Risk for fatal injury increased with the number of days per year of any pesticide application. While herbicides were most strongly associated, the risk estimate for the highest category of applying any pesticide was higher than that of the highest category for any individual chemical. Typically insecticides rather than herbicides are associated with neurotoxicity, as shown previously (Gomes et al. 1998; Kamel et al. 2005; London et al. 1998; Pilkington et al. 2001), and neurotoxicity might predispose to higher rates of fatal injury. The increased risk for fatal injury associated with herbicides was unexpected—we know of no other reports of such associations. Rather than direct toxicity,this finding may instead suggest that some activity related to herbicide use is associated with fatal injury. Although this may be a chance finding, it was specific in that we found associations with several different herbicides, and the increased risk was not due to correlated use of other pesticides. Furthermore, not all herbicides, including some that are commonly used, were associated with fatal injury.

Observed associations with days per year rather than years or cumulative days of use, as well as the fact that for some chemicals risks were only seen in the highest exposure category, suggest that acute rather than chronic pathways may be operating. However, frequency of use may instead be a risk indicator: individuals in the highest category may also have more days of overall farm activities per year (e.g., tractor driving) or more overall complex work environments (e.g., use of multiple types of farm equipment) leading to more opportunities for injury; we did observe increased risk among people who drove combines routinely. While we recognize the complexity in assessing multiple simultaneous exposures, our pesticide results did not appear to be confounded by frequency of other farm activities.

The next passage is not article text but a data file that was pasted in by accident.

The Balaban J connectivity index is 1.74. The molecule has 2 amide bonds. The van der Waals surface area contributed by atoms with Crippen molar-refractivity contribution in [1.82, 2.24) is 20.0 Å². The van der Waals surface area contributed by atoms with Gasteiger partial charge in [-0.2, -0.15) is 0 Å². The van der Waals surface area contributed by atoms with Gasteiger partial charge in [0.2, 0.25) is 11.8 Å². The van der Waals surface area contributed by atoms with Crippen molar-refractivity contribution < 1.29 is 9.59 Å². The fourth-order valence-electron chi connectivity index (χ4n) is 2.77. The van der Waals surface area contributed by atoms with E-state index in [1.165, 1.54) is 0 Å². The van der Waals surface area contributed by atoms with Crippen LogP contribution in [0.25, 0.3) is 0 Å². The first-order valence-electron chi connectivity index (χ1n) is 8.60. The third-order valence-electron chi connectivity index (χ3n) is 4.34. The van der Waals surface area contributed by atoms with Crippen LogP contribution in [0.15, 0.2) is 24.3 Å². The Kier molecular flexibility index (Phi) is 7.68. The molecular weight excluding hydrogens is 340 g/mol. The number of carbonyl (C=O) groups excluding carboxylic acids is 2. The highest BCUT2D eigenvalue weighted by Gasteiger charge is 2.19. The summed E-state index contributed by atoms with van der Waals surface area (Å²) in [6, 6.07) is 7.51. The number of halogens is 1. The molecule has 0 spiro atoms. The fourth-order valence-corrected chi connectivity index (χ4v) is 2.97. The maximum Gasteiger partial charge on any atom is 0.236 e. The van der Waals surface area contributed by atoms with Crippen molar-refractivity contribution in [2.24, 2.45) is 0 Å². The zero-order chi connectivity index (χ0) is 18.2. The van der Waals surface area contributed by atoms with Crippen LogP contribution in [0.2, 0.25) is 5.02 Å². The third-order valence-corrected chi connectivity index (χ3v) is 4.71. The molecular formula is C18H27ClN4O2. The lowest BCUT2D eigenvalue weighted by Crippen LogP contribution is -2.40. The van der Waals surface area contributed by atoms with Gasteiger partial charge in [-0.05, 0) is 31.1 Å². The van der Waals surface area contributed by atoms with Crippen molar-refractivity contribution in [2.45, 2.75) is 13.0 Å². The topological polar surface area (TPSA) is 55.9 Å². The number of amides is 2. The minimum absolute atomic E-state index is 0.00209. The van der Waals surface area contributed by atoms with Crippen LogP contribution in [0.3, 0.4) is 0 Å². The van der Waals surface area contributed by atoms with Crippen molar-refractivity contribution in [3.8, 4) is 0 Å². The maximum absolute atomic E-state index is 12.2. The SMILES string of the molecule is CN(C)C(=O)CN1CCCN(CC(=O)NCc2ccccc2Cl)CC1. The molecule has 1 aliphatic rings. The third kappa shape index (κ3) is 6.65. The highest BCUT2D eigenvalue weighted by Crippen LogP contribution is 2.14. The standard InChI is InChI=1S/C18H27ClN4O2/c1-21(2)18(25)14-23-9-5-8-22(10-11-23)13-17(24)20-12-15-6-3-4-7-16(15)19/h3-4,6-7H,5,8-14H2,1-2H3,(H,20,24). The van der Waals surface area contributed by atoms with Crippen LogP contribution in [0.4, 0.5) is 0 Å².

Although they did not explain any of the pesticide associations, activities involving farm machinery and working with animals were also independently associated with fatal injury. Machinery is often responsible for fatal injury (Richardson et al. 1997; Solomon 2002; Voaklander et al. 1999). While tractors are often the primary cause for injury, we did not observe a significant association with reported patterns of tractor driving, perhaps due to limited variability in tractor usage within our cohort or lack of details about the specific injury (e.g.,presence of a roll over protective structure). Also, several types of machinery used on farms were not enumerated at enrollment (e.g., ATVs (Thomas et al. 2010)), and it is not clear whether and to what extent these might be associated with fatal injury and pesticide use. We did, however, observe elevations in risk for use of combines and butchering animals. Neither association has, to our knowledge, been reported previously.

Use of chemical-resistant gloves was associated with decreased risk of fatal injury. This association was also seen in a study of non-fatal farm injuries conducted among 252 cases and 504 controls in Australia, where use of personal protective equipment was associated with a 21% decreased risk of non-fatal injury (Day et al. 2009). While this decreased risk may be the result of lower pesticide exposure, it could also identify individuals who are generally more cautious.

Fatal injuries may be unreported suicides (Kraus et al. 2005; Rockett et al. 2010). Although the rate of suicide in this cohort is lower than the general population, the rate of injuries is higher (Waggoner et al. 2011). Beard and colleagues saw no evidence of an association of pesticides with suicide in the AHS. Moreover, individual herbicides were generally inversely associated with suicide in the AHS, with a few significantly so (Beard JD et al. 2011).